Soon, the streets of Copenhagen will be decorated with rainbow-coloured flags and thousands of happy people driving around on open trucks shouting messages of love and freedom – the latter being this year’s theme.
Pride week has begun and lasts from 13 to 21 August, with the annual Pride Parade on 20 August.
CBS is attending the parade for the fifth time, and if you wish to join in, just go to Frederiksberg Town Hall (Rådhus) at 12 o’clock.
“All students and staff are welcome to join the parade no matter their sexuality or gender identity. This is our chance to show our support for diversity and to help fight prejudice and oppression,” says Jesper Bjørn, head of CBS’ Pride Team.
Eradicating prejudice and helping CBS employees and students to be themselves are some of the important reasons for attending the Pride Parade, according to Sofie Sørensen.
She is a student of Finance and Strategic Management at CBS and volunteers on CBS’ Pride Team, handling logistics and design.
“If you are constantly hiding a part of yourself, for example your sexuality, from your classmates, because you fear what they might say or think, you are not being your true self. And I believe that if you are not honest about who you are, you can’t thrive – not as a student nor as a person,” Sofie says and adds:
“Being a part of the Pride Parade is a way of showing everyone that CBS students are not all Conservatives in blue colours. You can belong to the LGTBQIA+ community and be a student at CBS. We are just as diverse as any other place – and I’m really grateful for that,” she says.
CBS Management supports Pride
According to Jesper Bjørn, the CBS strategy aims to attract a diverse group of students and staff in terms of gender, ethnicity and demography.
He also believes that CBS is obliged to share its researchers’ knowledge of gender and diversity.
“We have so many talented researchers in this field and have therefore arranged various talks and workshops during Pride Week, where we can share this knowledge with society at large and our own staff and students at CBS as well as with companies interested in learning more about gender and diversity.”
He is pleased that gender and inclusion have become strong themes on the agenda in society and at CBS in recent years.
“The world is craving more knowledge on gender balance and diversity. Luckily, our management has seen this and supports CBS providing this knowledge in different ways, such as Pride. I think that’s really cool,” Jesper Bjørn says.
The fight continues
One researcher at CBS who knows a lot about the ideals and values behind Pride is Jannick Friis Christensen.
His work as a postdoc at the Department of Management, Politics and Philosophy includes investigating the collaboration among the Pride organiser and its corporate sponsors and partners.
He is also noticing that the messages highlighted during Pride are becoming more widespread and mainstream in some parts of the world.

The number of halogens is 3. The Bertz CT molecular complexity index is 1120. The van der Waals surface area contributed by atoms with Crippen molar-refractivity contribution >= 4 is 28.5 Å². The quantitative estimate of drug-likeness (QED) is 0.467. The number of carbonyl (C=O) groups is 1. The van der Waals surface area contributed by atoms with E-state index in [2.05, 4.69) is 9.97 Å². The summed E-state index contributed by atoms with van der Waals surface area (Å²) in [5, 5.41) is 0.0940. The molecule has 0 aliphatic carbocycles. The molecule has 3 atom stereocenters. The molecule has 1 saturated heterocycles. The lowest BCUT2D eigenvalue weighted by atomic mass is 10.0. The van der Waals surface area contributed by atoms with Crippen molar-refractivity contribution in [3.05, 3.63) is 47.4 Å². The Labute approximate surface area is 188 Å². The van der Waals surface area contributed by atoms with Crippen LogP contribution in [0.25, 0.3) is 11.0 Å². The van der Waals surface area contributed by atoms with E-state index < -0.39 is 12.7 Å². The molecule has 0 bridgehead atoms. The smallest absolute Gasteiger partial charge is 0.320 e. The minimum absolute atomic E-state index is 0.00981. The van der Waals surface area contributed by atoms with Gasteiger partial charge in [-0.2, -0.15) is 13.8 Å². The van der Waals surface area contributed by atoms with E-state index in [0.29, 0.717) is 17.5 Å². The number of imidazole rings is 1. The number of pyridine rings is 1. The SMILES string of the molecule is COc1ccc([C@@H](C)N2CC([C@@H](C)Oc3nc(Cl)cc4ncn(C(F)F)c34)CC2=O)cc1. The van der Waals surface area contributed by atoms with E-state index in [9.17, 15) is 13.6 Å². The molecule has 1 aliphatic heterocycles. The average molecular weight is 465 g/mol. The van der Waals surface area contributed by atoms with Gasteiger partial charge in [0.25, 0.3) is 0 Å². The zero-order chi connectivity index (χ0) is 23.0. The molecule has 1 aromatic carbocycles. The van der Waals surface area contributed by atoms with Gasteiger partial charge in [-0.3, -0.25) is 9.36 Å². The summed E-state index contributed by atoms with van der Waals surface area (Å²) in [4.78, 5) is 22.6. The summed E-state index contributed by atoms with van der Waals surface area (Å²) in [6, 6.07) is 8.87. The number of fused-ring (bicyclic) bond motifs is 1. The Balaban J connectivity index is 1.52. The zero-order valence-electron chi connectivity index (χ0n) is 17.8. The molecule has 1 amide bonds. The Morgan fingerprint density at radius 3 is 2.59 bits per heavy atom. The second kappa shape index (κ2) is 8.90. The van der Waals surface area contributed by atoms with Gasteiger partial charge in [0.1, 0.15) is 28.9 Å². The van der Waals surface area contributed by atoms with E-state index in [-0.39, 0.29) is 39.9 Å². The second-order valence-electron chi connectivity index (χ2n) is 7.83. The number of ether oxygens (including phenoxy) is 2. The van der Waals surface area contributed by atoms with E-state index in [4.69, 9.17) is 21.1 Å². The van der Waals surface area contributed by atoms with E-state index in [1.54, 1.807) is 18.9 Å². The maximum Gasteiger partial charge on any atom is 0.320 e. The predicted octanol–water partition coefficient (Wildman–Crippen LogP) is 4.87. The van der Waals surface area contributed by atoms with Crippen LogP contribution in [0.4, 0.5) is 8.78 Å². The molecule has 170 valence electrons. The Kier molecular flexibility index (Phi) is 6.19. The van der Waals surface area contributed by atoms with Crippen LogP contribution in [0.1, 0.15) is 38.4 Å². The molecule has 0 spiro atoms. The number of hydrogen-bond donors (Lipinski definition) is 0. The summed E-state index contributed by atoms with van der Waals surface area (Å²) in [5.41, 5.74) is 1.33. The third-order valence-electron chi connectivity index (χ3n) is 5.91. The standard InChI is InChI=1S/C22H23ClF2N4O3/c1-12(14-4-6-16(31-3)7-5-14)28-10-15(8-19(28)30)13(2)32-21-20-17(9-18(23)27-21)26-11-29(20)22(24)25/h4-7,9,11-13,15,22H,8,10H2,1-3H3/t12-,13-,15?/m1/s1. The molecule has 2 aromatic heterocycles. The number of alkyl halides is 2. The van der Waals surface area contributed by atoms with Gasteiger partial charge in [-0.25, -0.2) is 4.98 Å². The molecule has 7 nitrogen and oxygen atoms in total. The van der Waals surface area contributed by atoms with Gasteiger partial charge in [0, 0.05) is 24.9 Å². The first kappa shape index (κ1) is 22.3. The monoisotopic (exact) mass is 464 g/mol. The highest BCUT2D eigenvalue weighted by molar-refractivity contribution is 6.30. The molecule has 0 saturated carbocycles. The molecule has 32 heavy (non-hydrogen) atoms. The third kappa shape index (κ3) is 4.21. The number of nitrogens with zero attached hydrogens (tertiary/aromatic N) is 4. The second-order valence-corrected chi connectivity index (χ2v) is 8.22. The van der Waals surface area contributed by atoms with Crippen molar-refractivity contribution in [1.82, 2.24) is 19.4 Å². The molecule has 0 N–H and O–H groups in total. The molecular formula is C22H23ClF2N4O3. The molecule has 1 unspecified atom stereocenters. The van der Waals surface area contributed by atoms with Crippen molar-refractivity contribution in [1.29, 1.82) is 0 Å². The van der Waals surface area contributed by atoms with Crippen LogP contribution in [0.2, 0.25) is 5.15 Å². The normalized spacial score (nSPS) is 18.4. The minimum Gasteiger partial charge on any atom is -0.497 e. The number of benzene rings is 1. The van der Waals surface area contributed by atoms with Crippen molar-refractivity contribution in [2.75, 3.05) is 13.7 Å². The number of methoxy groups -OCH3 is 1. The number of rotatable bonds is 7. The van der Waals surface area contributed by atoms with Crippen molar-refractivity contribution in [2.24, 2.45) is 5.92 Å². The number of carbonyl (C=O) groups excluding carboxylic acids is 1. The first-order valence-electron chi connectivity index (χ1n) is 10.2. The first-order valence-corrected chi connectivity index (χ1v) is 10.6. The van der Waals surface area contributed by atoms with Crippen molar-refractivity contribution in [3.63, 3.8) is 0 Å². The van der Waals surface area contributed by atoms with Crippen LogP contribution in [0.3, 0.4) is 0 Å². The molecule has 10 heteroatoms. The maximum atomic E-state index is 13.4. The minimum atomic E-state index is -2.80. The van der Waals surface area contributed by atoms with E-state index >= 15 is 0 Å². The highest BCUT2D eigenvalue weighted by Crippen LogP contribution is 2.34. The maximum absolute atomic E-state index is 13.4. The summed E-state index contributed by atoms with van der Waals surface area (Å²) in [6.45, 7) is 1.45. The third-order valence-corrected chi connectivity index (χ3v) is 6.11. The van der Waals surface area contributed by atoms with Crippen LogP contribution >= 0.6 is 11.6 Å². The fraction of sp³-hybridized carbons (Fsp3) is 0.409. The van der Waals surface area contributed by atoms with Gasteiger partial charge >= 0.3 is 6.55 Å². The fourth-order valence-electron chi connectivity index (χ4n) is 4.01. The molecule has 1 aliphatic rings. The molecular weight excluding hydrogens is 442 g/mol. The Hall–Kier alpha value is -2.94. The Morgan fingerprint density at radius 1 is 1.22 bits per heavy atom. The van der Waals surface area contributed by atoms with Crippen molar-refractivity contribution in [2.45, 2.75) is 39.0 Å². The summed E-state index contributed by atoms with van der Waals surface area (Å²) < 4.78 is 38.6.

44 percent of the LGBTQIA+ community report that they often or always avoid holding hands in public with their same-sex partnerJesper Bjørn, head of CBS’ Pride Team
“Pride has moved on from being a protest movement demonstrating against discrimination and for the rights of a particular group of people, namely the LGBTQIA+ community. Now, the movement has also successfully managed to tap into the idea of universal human rights, at least in our part of the world. This means that more people can relate to Pride – also those not self-identifying as LGBTQIA+,” he explains.
But even though the freedom to love anyone you want and be just the person you are is celebrated in some areas of Europe, there is still a long way to go, according to the CBS researcher.
“Homosexuality is still criminalised in many countries. And while we’ve come far here in Denmark, we are hardly perfect. Still 44 percent of the LGBTQIA+ community report that they often or always avoid holding hands in public with their same-sex partner. And 15 percent felt discriminated against at work in the last year and many, perhaps due to fear of discrimination, also remain closeted. Generally, people within the LGBTQIA+ community score lower on well-being than the general population,” he says.
You don’t have to love glitter
Therefore, supporting Pride and its values is crucial, according to Jesper Bjørn and Sofie Sørensen.
“It is also important to stress that you don’t have to love glitter or be really extrovert to join the Parade. There are thousands of ways to express your gender whether you are gay or straight or somewhere in-between,” says Sofie.
“The key is to march for something we can all believe in, which is the freedom to be who you are and love whom you love. Also, it’s a great chance for students and staff to bond over this common cause. So really, there are no excuses – come and join the parade,” Jesper Bjørn concludes.